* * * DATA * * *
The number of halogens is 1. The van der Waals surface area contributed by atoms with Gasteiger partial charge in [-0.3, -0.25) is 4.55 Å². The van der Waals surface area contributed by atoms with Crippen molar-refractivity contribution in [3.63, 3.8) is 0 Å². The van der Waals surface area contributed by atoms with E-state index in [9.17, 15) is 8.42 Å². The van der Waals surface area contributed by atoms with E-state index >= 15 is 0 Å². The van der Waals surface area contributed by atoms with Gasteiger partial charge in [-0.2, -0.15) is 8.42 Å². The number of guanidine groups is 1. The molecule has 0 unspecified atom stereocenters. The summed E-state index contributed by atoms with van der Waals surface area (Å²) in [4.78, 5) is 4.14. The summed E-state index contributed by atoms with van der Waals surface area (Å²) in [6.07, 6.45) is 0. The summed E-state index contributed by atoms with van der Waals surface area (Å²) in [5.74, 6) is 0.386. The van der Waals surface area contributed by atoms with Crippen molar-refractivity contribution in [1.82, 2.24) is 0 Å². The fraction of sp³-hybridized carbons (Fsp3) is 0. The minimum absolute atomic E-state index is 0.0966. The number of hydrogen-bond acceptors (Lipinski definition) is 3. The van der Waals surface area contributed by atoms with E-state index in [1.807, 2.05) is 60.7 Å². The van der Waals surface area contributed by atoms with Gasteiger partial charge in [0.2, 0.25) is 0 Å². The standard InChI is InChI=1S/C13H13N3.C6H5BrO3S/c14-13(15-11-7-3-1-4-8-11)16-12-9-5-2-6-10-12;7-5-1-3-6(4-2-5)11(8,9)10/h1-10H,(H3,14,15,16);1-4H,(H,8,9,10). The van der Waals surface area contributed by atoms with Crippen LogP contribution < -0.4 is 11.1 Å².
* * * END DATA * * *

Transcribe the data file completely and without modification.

The number of halogens is 1. The van der Waals surface area contributed by atoms with Gasteiger partial charge in [-0.3, -0.25) is 4.55 Å². The van der Waals surface area contributed by atoms with Crippen molar-refractivity contribution in [3.63, 3.8) is 0 Å². The van der Waals surface area contributed by atoms with E-state index in [9.17, 15) is 8.42 Å². The van der Waals surface area contributed by atoms with E-state index >= 15 is 0 Å². The van der Waals surface area contributed by atoms with Gasteiger partial charge in [-0.2, -0.15) is 8.42 Å². The number of guanidine groups is 1. The molecule has 0 unspecified atom stereocenters. The summed E-state index contributed by atoms with van der Waals surface area (Å²) in [4.78, 5) is 4.14. The summed E-state index contributed by atoms with van der Waals surface area (Å²) in [6.07, 6.45) is 0. The summed E-state index contributed by atoms with van der Waals surface area (Å²) in [5.74, 6) is 0.386. The van der Waals surface area contributed by atoms with Crippen molar-refractivity contribution in [1.82, 2.24) is 0 Å². The fraction of sp³-hybridized carbons (Fsp3) is 0. The minimum absolute atomic E-state index is 0.0966. The number of hydrogen-bond acceptors (Lipinski definition) is 3. The van der Waals surface area contributed by atoms with E-state index in [1.807, 2.05) is 60.7 Å². The van der Waals surface area contributed by atoms with Gasteiger partial charge in [0.2, 0.25) is 0 Å². The standard InChI is InChI=1S/C13H13N3.C6H5BrO3S/c14-13(15-11-7-3-1-4-8-11)16-12-9-5-2-6-10-12;7-5-1-3-6(4-2-5)11(8,9)10/h1-10H,(H3,14,15,16);1-4H,(H,8,9,10). The van der Waals surface area contributed by atoms with Crippen LogP contribution < -0.4 is 11.1 Å².